|Publication number||US7984970 B2|
|Application number||US 12/563,967|
|Publication date||Jul 26, 2011|
|Filing date||Sep 21, 2009|
|Priority date||Jun 30, 1999|
|Also published as||CA2414702A1, CA2414702C, CN1165425C, CN1371321A, CN1565845A, DE60019300D1, EP1204533A1, EP1204533A4, EP1204533B1, US6641253, US6755513, US6830315, US6846059, US6871938, US6905194, US7125106, US7175256, US7207646, US7210762, US7284831, US7357484, US7384127, US7537317, US7604314, US7690761, US7703884, US7771014, US7891768, US7901042, US7922290, US8215747, US8485643, US8556386, US8662636, US8905519, US9085148, US9168755, US20030090538, US20030090541, US20040179063, US20040250421, US20040263555, US20040263566, US20050068363, US20050073551, US20050146568, US20050151794, US20050162467, US20070024671, US20070097179, US20070285464, US20080012899, US20080151003, US20080273054, US20080297562, US20090058929, US20090213193, US20100007694, US20100177144, US20100201745, US20100295906, US20110242221, US20130120497, US20140111578, US20140253636, US20150062261, US20150336384, WO2001002172A1|
|Publication number||12563967, 563967, US 7984970 B2, US 7984970B2, US-B2-7984970, US7984970 B2, US7984970B2|
|Inventors||Kia Silverbrook, Tobin Allen King|
|Original Assignee||Silverbrook Research Pty Ltd|
|Export Citation||BiBTeX, EndNote, RefMan|
|Patent Citations (17), Referenced by (5), Classifications (18), Legal Events (6)|
|External Links: USPTO, USPTO Assignment, Espacenet|
The present application is a continuation of U.S. application Ser. No. 11/730,788 filed Apr. 4, 2007, which is a continuation of U.S. application Ser. No. 10/990,527 filed on Nov. 18, 2004, now issued as U.S. Pat. No. 7,210,762, which is a continuation of U.S. application Ser. No. 10/803,922 filed on Mar. 19, 2004, now issued as U.S. Pat. No. 6,830,315, which is a continuation of U.S. application Ser. No. 09/609,140 filed on Jun. 30, 2000, now issued as U.S. Pat. No. 6,755,513 all of which are herein incorporated by reference.
This invention relates to the field of ink jet printing systems, and more specifically to a support structure and ink supply arrangement for a printhead assembly and such printhead assemblies for ink jet printing systems.
Micro-electromechanical systems (“MEMS”), fabricated using standard VLSI semi-conductor chip fabrication techniques, are becoming increasingly popular as new applications are developed. Such devices are becoming widely used for sensing (for example accelerometers for automotive airbags), inkjet printing, micro-fluidics, and other applications. The use of semi-conductor fabrication techniques allows MEMS to be interfaced very readily with microelectronics. A broad survey of the field and of prior art in relation thereto is provided in an article entitled “The Broad Sweep of Integrated Micro-Systems”, by S. Tom Picraux and Paul McWhorter, in IEEE Spectrum, December 1998, pp. 24-33.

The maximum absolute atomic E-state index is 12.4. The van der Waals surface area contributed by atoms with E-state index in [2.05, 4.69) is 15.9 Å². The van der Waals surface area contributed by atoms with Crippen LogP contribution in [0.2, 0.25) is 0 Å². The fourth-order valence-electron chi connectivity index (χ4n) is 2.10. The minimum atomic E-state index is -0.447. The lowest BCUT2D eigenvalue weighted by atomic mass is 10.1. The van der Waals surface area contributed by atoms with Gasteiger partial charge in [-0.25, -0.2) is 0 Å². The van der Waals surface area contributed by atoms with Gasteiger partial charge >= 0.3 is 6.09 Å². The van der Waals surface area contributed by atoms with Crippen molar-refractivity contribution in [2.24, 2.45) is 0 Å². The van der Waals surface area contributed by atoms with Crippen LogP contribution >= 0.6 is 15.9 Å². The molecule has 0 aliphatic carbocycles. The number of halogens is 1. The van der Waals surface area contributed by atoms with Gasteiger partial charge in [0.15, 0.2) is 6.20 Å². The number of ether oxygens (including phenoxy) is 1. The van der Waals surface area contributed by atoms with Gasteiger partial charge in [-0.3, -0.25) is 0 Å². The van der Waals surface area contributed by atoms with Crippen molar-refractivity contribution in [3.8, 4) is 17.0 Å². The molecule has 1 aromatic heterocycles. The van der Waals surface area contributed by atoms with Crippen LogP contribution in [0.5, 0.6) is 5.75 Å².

In PCT Application No. PCT/AU98/00550, the entire contents of which is incorporated herein by reference, an inkjet printing device has been described which utilizes MEMS processing techniques in the construction of a thermal-bend-actuator-type device for the ejection of a fluid, such as an ink, from a nozzle chamber. Such ink ejector devices will be referred to hereinafter as MEMJETs. The technology there described is intended as an alternative to existing technologies for inkjet printing, such as Thermal Ink Jet (TIJ) or “Bubble Jet” technology developed mainly by the manufacturers Canon and Hewlett Packard, and Piezoelectric Ink Jet (PIJ) devices, as used for example by the manufacturers Epson and Tektronix.
While TIJ and PIJ technologies have been developed to very high levels of performance since their introduction, MEMJET technology is able to offer significant advantages over these technologies. Potential advantages include higher speeds of operation and the ability to provide higher resolution than obtainable with other technologies. Similarly, MEMJET Technology provides the ability to manufacture monolithic printhead devices incorporating a large number of nozzles and of such size as to span all or a large part of a page (or other print surface), so that pagewidth printing can be achieved without any need to mechanically traverse a small printhead across the width of a page, as in typical existing inkjet printers.
It has been found difficult to manufacture a long TIJ printhead for full-pagewidth printing. This is mainly because of the high power consumption of TIJ devices and the problem associated therewith of providing an adequate power supply for the printhead. Similarly, waste heat removal from the printhead to prevent boiling of the ink provides a challenge to the layout of such printhead. Also, differential thermal expansion over the length of a long TIJ-printhead my lead to severe nozzle alignment difficulties.